Every other issue of the Validea Hot List newsletter examines in detail one of John P. Reese’s computerized Guru Strategies. This latest issue looks at the Peter Lynch-inspired strategy, up 10.9% annualized since its mid-2003 inception vs. 6.6% for the S&P 500. Below is an excerpt from the newsletter, along with several top-scoring stock ideas from the Lynch-based investment strategy.
In his latest column for Seeking Alpha, Validea CEO John P. Reese looks at Peter Lynch’s “buy-what-you-know” advice, and some other tips the mutual fund legend gave for finding good stock ideas.
Good investing advice is timeless, which is why this Wall Street Week with Louis Rukeyser interview with investing legends Peter Lynch and Sir John Templeton is well worth a listen more than two decades after it occurred.
Can a single page of a book change your investment life? We believe it can. Periodically, we highlight some of the Great Pages that have had a great impact on our investment philosophy. Today, we cheat ever so slightly, taking a bit of a second page from Peter Lynch’s classic One Up on Wall Street. But trust us, it’s worth it to see Lynch compare stock market machinations to Mayan mythology.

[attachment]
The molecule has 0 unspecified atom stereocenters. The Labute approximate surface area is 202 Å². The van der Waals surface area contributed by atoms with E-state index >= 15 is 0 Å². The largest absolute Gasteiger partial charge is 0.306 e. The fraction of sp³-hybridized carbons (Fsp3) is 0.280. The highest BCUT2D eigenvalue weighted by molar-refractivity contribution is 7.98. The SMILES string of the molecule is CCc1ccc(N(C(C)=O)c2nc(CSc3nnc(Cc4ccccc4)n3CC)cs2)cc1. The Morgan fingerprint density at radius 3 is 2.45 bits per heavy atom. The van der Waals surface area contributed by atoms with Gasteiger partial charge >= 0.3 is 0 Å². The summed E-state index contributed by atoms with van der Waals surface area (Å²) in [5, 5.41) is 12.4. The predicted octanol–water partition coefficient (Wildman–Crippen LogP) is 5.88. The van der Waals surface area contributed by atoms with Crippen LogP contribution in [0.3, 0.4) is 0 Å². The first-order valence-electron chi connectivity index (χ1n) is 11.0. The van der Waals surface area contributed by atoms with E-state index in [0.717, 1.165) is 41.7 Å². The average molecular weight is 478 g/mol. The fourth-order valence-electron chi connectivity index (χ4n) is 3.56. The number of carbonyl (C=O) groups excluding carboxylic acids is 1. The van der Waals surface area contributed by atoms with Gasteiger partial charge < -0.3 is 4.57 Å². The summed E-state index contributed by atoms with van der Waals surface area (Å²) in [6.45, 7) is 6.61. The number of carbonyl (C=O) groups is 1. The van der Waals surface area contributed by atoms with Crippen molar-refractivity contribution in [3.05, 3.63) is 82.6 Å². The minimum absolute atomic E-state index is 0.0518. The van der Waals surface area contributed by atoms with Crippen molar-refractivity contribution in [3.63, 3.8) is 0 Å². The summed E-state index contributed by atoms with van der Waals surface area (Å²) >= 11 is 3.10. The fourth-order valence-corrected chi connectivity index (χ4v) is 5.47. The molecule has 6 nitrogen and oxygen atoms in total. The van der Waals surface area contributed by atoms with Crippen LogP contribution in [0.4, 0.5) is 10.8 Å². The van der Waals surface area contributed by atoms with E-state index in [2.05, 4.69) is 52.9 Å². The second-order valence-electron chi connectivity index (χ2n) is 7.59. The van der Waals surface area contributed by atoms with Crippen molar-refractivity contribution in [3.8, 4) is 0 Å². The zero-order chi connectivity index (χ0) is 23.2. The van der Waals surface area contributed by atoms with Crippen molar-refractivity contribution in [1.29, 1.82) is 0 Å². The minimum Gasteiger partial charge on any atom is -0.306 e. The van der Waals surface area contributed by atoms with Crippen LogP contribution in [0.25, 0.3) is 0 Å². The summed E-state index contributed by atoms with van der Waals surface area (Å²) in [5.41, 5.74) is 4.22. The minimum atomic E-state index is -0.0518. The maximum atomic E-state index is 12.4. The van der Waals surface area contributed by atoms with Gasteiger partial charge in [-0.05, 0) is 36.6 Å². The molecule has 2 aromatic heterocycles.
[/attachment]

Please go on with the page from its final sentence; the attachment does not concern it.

“Buy what you know” — the great Peter Lynch said investors could succeed by taking that approach. But in a column for Seeking Alpha, Validea CEO John Reese says not to forget the warning Lynch issued in discussing buy-what-you-know.
Every other issue of The Validea Hot List newsletter examines in detail one of John Reese’s computerized Guru Strategies. This latest issue looks at the Peter Lynch-inspired strategy, which has averaged annual returns of 10.0% since its July 2003 inception vs. 6.0% for the S&P 500. Below is an excerpt from the newsletter, along with several top-scoring stock ideas from the Lynch-based investment strategy.
Taken from the March 28, 2014 issue of The Validea Hot List
Guru Spotlight: Peter Lynch
Choosing the greatest fund manager of all-time is a tough task. John Templeton, Benjamin Graham, John Neff — a number of investors have put up the types of long-term track records that make it difficult to pick just one who was “The Greatest”.